The Code of the Venice Commission establishes the mandatory secrecy of voting (VC I.4). Any control of one voter over another must be prohibited, and the records of voters must not be published (I.4.b, c), while violation of the secrecy of the ballot must be punished. (I.4.d). In order for these standards to be met, it is necessary to undertake the following:


a. Directly prohibit by the law parallel evidence at the polling station as they jeopardise the secrecy of voting

It is necessary to supplement article 55 of the Law on the Election of Members of the Parliament by a provision stating that it is forbidden at the polling station to keep records of persons who casted their votes other than the official excerpts from the voters’ register (by writing down names or ordinary number from the excerpt from the voters’ register of people who voted or who did not vote), and putting into penal provisions of the same Law that whoever violates this provision would be fined with 10.000 to 30.000 dinars.


b. Additionally improve legal provisions relating to the prohibition of pressure on employees in public companies and public administration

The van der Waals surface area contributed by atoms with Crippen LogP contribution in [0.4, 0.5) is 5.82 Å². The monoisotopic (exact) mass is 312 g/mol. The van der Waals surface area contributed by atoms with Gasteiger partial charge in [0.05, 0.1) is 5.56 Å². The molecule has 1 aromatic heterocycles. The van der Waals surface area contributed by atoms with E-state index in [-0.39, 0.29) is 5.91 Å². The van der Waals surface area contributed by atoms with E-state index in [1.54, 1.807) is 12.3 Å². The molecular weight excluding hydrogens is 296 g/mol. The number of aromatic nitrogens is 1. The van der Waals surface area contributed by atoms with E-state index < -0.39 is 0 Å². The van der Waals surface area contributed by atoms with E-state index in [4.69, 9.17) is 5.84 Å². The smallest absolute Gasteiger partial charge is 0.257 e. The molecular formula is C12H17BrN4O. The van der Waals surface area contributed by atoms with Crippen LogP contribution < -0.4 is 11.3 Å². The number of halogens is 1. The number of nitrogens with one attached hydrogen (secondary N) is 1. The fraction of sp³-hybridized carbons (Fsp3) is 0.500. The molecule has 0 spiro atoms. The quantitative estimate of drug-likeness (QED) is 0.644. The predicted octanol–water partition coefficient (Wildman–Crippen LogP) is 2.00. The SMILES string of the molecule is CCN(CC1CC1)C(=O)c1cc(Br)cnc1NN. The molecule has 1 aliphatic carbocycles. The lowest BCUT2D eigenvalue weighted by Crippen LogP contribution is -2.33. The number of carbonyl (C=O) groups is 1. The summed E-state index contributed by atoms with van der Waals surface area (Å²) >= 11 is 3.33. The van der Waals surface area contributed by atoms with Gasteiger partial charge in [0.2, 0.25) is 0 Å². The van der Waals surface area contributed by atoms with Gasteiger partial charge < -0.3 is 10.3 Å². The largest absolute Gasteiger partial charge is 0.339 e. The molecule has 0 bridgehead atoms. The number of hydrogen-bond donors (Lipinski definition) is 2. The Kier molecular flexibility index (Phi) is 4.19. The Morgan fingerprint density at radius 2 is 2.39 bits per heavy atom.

Article 49, paragraph 4 of the Law on Public Companies has been amended by specifying that unscrupulous conduct of directors is the basis for dismissal. Another cases have not been foreseen, it is necessary to do so. Also, amendments to article 49 consider exerting pressure on employees and otherwise engaged personnel in a public company in connection with support to political entities or candidates in the elections as unscrupulous conduct of a director. The amendments also include situations in which a director was aware that an employee or otherwise employed personnel used the resources of the public company or used pressure to promote political entities or candidates in the elections, but took no action despite his/her competence to prevent it.


c. Improve the protection of personal data of citizens in order to prevent electoral pressure

It is necessary to ensure an adequate protection of citizens’ personal data in order to prevent them from pressures they are exposed to by various political entities. This pressure is reflected in disturbing phone calls and other types of disturbances. It is therefore indispensable to prevent and stop this unacceptable type of political entities’ acting. It is necessary that obligees of the Law on Personal Data Protection cease to transfer citizens’ data base and that political entities stop using this data base for any other purposes that those intended for in the first place.